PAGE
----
Thursday, 6 December 2012

Feedback on TeamMentor webcast (with Ideas to make TeamMentor better)

Danny Harris saw the 'Streamline the Fix' Webcast, liked what he saw, and sent us great feedback

Here is what he sent (unedited by me):



2.     Indicate which articles have been read by changing the colour of the URL.

3.     For each user, have a History page showing which articles have been read in reverse chronological order.

4.     Allow users to create a list of favourite pages like you can do with browsers:  drag the icon to a favourites bar

5.     Create a “How to use TeamMentor” cheat sheet (1-2 pages) that shows key functionality for developers, QA people, Policy people, security people (maybe do a “how to” use for each major type of user).

6.     Show a use case for organizations to have a list of their top N bugs or vulnerabilities:
a.  Create a top N bugs list (real data preferred). The SSG maintains a list of the most important kinds of bugs that need to be eliminated from the organization’s code. The list helps focus the organization’s attention on the bugs that matter most. A generic list could be culled from public sources, but a list is much more valuable if it is specific to the organization and built from real data gathered from code review, testing, and actual incidents. The SSG can periodically update the list and publish a “most wanted” report. (For another way to use the list, see [T1.6] Create and use material specific to company history.) Some firms use multiple tools and real code base data to build top N lists, not constraining themselves to a particular service or tool. One potential pitfall with a top N list is the problem of “looking for your keys only under the street light.” For example, the OWASP Top Ten list rarely reflects an organization’s bug priorities. Simply sorting the day’s bug data by number of occurrences does not produce a satisfactory Top N list since these data change so often.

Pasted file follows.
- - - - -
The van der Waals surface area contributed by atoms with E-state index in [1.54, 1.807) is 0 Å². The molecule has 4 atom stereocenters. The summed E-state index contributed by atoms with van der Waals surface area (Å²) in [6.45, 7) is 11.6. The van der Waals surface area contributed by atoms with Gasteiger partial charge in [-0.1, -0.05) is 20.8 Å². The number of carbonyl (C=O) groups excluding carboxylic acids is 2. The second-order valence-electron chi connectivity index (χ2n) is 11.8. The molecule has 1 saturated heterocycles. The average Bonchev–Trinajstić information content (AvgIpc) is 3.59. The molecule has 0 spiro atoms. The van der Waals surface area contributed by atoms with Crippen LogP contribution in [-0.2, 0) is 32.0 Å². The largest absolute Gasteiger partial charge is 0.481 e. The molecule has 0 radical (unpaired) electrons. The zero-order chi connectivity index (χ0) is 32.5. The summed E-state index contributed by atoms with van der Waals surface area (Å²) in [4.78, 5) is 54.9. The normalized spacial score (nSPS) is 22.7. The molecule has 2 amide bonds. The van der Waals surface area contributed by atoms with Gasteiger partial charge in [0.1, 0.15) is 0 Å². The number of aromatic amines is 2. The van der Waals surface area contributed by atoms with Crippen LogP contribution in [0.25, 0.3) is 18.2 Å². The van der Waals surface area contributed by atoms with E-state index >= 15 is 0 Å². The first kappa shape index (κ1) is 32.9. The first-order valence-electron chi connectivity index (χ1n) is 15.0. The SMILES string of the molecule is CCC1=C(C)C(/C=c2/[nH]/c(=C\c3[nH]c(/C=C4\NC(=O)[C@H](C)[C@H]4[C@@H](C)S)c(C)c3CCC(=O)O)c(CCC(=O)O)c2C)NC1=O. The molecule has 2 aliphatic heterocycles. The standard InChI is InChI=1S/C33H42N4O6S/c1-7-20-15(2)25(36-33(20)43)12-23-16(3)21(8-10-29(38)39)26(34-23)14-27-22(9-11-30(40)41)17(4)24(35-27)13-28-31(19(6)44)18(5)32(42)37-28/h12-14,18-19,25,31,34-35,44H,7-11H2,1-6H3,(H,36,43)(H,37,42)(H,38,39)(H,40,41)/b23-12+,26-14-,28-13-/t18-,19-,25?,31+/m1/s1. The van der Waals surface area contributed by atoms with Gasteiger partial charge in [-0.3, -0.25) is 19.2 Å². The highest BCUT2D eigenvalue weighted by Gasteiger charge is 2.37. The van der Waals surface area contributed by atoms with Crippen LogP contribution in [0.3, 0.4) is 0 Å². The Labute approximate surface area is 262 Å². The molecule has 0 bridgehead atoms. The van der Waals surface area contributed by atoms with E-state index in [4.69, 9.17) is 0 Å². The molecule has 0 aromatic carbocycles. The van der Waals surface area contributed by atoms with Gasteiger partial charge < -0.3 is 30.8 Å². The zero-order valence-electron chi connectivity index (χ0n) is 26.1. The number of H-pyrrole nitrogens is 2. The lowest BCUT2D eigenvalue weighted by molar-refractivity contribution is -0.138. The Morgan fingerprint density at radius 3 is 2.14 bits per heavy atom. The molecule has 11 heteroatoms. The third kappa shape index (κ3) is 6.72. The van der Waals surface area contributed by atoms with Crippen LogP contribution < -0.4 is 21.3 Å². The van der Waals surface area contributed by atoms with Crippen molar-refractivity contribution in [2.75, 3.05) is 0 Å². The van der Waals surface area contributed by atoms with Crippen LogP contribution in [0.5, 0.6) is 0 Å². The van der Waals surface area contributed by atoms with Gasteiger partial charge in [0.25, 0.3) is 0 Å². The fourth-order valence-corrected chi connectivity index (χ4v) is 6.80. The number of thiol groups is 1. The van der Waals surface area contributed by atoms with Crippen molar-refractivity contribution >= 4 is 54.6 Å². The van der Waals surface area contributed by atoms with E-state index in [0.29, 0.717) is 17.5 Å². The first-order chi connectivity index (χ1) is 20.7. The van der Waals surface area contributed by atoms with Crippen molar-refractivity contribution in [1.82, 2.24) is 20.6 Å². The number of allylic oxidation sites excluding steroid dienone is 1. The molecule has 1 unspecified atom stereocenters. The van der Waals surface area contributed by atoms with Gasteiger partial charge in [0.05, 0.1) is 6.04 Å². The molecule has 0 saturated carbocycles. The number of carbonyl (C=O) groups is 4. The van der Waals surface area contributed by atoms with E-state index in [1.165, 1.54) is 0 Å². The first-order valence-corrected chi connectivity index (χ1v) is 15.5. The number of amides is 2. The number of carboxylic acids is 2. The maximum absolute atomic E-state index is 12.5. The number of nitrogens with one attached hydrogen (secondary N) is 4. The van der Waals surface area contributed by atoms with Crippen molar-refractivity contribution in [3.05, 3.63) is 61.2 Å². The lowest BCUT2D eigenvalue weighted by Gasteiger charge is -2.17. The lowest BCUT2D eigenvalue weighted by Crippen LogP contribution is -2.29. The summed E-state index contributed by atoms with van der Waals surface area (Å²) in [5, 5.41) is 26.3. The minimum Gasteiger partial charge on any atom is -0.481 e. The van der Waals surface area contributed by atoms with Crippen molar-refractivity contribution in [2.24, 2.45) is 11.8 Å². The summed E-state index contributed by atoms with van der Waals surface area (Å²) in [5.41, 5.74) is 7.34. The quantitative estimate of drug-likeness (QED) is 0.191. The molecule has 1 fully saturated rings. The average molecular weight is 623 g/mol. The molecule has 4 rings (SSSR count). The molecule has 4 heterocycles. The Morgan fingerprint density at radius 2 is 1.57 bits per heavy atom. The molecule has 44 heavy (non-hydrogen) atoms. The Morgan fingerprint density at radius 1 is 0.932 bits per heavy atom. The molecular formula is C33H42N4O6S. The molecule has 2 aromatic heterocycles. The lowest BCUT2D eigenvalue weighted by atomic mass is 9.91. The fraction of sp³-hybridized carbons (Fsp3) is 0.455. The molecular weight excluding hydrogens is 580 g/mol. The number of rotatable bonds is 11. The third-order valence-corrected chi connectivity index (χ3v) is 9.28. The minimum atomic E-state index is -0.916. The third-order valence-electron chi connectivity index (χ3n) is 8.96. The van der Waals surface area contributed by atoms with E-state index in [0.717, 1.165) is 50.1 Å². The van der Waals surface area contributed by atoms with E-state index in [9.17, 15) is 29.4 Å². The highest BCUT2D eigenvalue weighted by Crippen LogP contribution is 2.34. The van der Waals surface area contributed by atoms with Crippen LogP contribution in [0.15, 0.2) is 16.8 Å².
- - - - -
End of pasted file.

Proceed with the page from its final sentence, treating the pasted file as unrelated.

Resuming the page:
For companies that have purchased other SecurityInnovation training, include prominent links in the body of the documents on various online training options.   I think this part of the tool has not been adequately leveraged.  Many times people don’t want to read about X, they would rather see and hear about it.  This also makes the concepts stick in the mind of the person.  So point them to your online training!

From a usability perspective, there needs to be a much easier way to copy a link back into an email.  I also think you might want to have some email templates created to allow a QA person or developer to fill in the details and send it off to the appropriate parties.  So in order to get a link embedded into an email, the user has to find the article, click the link, highlight the link, copy it, and then paste it into an email.  Too much work.  Make it easier.